The report's authors stress, however, that the gaps could be filled if sustained action is taken on several fronts. For example, if consumers worldwide shifted 30% of their expected 2050 consumption of meat from ruminant animals — cattle, sheep and goats — to plant-based proteins, that alone would close half of the climate change gap and virtually all of the land gap.

There are some signs of such a shift taking place, with global sales of plant-based meat alternatives growing an average annual rate of 8% since 2010, about twice the sales growth rate of processed meat.

But because the change is slow and small, some observers believe governments might have to intervene. "There's growing momentum for a meat tax," Kevin Brennan, CEO of Quorn Foods, a U.K.-based maker of meat substitutes, said on the media call. "I think we will see that in the five-year-plus time frame."

A separate area that can be tackled is food waste. About one-third of all food by weight produced each year is either wasted or lost between farm and fork. Food loss and waste mainly occurs closer to the consumer in developed regions and closer to the farmer in developing areas. In the region of North America and Oceania, for example, consumption-related waste makes up about 61% of all food waste, with production-related waste at 17%. In sub-Saharan Africa, by contrast, 39% of food is lost in production but only 5% in consumption, according to the WRI study.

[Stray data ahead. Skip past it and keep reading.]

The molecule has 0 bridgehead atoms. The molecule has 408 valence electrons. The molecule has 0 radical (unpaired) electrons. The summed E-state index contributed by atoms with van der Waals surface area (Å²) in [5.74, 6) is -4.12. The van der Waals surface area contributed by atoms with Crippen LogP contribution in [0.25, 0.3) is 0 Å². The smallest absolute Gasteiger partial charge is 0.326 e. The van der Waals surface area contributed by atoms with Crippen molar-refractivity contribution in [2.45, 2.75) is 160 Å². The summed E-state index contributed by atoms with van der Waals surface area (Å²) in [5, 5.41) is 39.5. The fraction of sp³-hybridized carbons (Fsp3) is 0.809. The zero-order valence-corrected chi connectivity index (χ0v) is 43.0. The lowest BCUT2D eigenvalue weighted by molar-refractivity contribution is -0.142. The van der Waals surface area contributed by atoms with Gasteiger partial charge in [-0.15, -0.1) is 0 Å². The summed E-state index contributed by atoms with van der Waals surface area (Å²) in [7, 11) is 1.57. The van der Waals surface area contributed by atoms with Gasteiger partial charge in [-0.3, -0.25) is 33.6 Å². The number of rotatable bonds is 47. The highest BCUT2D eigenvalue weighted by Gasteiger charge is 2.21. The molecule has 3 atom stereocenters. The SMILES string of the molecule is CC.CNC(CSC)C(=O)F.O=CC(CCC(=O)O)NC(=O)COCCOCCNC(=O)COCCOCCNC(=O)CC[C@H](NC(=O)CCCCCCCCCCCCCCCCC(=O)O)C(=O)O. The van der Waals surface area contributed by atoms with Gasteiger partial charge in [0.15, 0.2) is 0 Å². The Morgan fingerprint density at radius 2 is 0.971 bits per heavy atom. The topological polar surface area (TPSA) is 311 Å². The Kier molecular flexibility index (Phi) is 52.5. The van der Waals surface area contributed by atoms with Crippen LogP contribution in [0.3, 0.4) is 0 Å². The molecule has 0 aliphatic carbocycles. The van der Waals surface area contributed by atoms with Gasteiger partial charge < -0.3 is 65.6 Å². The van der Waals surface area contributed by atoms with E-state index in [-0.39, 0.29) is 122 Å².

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On this front, companies are leading the charge. A recent analysis showed that nearly two-thirds of the world's 50 largest food companies participate in programs that have a food loss and waste reduction target. The analysis, by a coalition known as Champions 12.3, noted that several of the companies, including Koninklijke Ahold Delhaize NV, Conagra Brands Inc., Danone, Kellogg Co. and Tesco PLC, now measure food loss and waste within their operations.

Tesco, which says it has met 70% of its food waste target, recently disclosed that 27 of its biggest suppliers would publish their food waste data for the first time, and that 10 of its branded suppliers including Unilever PLC, Mars and General Mills Inc. would do the same within 12 months.

But the single most important step to meeting the food challenge, according to the study, is to increase crop yields to higher than historic rates and dramatically raise output of milk and meat per hectare of pasture, per animal and per kilogram of fertilizer. Earlier this year, Bayer Aktiengesellschaft completed its $62.5 billion acquisition of seed manufacturer Monsanto Co. When first announcing the deal in 2016, the companies claimed their combined firepower would help them accelerate agricultural innovation in order to meet future food demand.

But while higher productivity produces more food from the same land, there are unwanted effects. "It's what I call the wicked problem," Tim Searchinger, senior fellow at WRI and lead author of the report, said in an interview with S&P Global Market Intelligence. When yields rise and the cost of planting food crops fall, "there's a natural inclination to clear more land" and take advantage of the better economics.

A plausible way to get around the problem, Searchinger said, was if governments were to explicitly "tie programs that increase yields to programs that reduce forest clearance. It remains to be seen if that can be done."